36 Senate and House Members: Keep LGBT Immigrants Out of Dangerous Detention Centers | National Center for Transgender Equality

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Monday, March 28, 2016

36 Senate and House Members: Keep LGBT Immigrants Out of Dangerous Detention Centers

Today, a group of 25 U.S. House members and 11 U.S. Senators sent a letter calling on U.S. Secretary of Homeland Security Jeh Johnson to use the full extent of his discretion to keep vulnerable LGBT immigrants out of immigration detention centers. “LGBT individuals are among the most vulnerable in ICE [Immigration and Customs Enforcement] custody, and our policies must reflect the unique circumstances this population faces and protect them from mistreatment,” reads the joint letter, which was led by Sens. Mazie Hirono (D-HI), Jeff Merkley (D-OR), and Tammy Baldwin (D-WI), along with Reps. Mike Honda (D-CA) and Raúl Grijalva (D-AZ).

NCTE and a broad coalition of local, state, and national advocates have been pressing ICE, which falls under Johnson’s authority, to take action for years. A group of House members sent a similar letter last summer, and NCTE has also participated in briefings on this issue on Capitol Hill.

Many LGBT immigrants are torture and rape survivors seeking asylum from anti-LGBT persecution in Central America and elsewhere. ICE has said for years that it is addressing the needs of these immigrants by making detention centers safer, but these steps have been consistently criticized as inadequate. Last year, ICE announced it would protect transgender immigrants by warehousing them in a few designated centers across the country, which fails to address the abuse that transgender detainees have consistently reported from ICE officers.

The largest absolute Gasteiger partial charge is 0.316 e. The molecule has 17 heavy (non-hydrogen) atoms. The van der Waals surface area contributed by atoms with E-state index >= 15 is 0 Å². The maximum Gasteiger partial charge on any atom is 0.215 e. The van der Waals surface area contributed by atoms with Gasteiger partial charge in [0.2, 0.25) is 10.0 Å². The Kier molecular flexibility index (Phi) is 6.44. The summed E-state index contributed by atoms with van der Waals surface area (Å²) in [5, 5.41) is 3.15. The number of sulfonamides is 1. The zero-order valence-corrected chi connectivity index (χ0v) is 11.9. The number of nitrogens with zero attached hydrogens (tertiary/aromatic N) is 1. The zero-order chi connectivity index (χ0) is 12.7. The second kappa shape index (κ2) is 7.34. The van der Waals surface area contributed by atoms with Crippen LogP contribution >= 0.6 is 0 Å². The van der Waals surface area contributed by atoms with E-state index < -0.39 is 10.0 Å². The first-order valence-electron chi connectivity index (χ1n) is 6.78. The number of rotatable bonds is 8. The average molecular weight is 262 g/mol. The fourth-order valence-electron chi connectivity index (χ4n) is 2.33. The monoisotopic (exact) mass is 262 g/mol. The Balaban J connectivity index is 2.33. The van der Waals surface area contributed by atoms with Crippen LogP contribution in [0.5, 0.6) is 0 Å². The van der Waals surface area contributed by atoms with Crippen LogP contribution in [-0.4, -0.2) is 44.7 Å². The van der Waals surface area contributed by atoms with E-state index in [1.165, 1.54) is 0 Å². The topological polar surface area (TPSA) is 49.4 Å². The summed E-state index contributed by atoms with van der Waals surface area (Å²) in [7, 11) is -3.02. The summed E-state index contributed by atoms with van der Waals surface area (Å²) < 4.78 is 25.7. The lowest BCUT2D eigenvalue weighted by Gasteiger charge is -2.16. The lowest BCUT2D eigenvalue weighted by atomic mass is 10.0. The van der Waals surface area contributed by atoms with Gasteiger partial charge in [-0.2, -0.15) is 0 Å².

The Congressional letter calls attention to a 2015 report that found that ICE officers regularly ignored their own risk assessments and detained LGBT immigrants who could have been released pending a court date. It asks ICE to provide answers on how it is preventing this from happening in the future, and how it will implement its current policies to ensure that trans detainees are not transferred away from family or attorneys against their will.

Federal studies have shown for years that LGBT people are at extremely high risk as targets of sexual abuse and other forms of violence in detention centers. More than a third of trans people behind bars are sexually abused each year.

It boils down to this: ICE detention centers are fundamentally and unnecessarily traumatic, and categorically unsafe for LGBT immigrants. Keeping some of the people most endangered by detention out of it would be a sensible first step toward dramatically shrinking the $2 billion ICE detention system, as many, including the U.S. Conference of Catholic Bishops and the New York Times have called for.

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